Rewind (2024) Movie Review – Extreme oversimplification


Rewind revolves around John, a career-driven person whose ambitions to become the CEO of his company after the owner retires turns him into an inconsiderate husband, father and colleague. John neglects his wife, Mary and son Austin. John and Mary are childhood sweethearts and have had a happy relationship until John’s ambitions get in the way. At home, he is always on the phone and pays no attention to their son, while Mary gives up everything to be a loving, caring housewife.

All hell breaks loose when the CEO promotes John’s competitor during a birthday party, leading an angry and drunk John to resign after insulting his boss. While packing up his office, Vivian approaches him, and in his drunken state, John deeply kisses her, saying it is a goodbye kiss.

Unbeknownst to John, his assistant captures the interaction between him and Vivian on video, which she sends to Mary the following day on their way to Austin’s performance. Mary is furious and unclips her seatbelt, threatening to jump out of the car.

The argument distracts John, who is driving, and he does not see a man jump in front of the car, which leads to an accident and, eventually, Mary’s death at the hospital. In the grieving period that follows, John encounters Lodz, who offers him a chance to save Mary, but the second chance comes with the condition that someone has to die in her place.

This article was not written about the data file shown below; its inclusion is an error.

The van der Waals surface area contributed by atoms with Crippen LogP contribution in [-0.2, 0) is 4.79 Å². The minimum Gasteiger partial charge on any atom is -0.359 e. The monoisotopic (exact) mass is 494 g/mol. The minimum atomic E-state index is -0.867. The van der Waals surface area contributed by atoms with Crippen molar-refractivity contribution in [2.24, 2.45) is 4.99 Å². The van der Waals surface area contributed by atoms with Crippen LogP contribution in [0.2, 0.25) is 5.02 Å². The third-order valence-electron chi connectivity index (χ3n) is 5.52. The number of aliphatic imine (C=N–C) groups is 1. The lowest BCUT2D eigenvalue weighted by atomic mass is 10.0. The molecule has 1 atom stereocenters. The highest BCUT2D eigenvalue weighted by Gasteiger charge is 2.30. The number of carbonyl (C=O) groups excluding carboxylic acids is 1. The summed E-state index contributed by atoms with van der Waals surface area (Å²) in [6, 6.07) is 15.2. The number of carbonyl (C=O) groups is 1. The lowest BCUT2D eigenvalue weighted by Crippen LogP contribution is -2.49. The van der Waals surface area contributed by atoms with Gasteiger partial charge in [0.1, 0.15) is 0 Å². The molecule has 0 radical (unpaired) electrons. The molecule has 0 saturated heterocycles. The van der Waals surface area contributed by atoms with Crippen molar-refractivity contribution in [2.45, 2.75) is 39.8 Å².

The premise of Rewind is nothing unique since countless movies about second chances are available. In addition, the execution is sloppy, and the dialogue can be bland at times. The narrative is rushed in the beginning as it blazes through, building the love story of the marriage falling apart. Therefore, the script loses us on adding some uniqueness to the story through the illustrations of the loving bond between John and Mary, which would have set the film apart by leveraging Marian and Dingdong’s chemistry.

The story development is vague, and it lacks the emotional investment in the characters to underline the plot twist about giving up one’s life to save the other. The narrative is filled with clichés that make the audience continuously scowl and can be easily dismissed as a mediocre film. 

The highlight of Rewind though centres on Mary and John’s chemistry and the nostalgia for their outstanding roles in the past as an onscreen and real-life couple, which is nostalgic.

Rewind is predictable and carefully shades between the lines, offering nothing unique or heart-wrenching which is a shame. It’s not a bad film 


Read More: Rewind Ending Explained

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  • Verdict - 6/10

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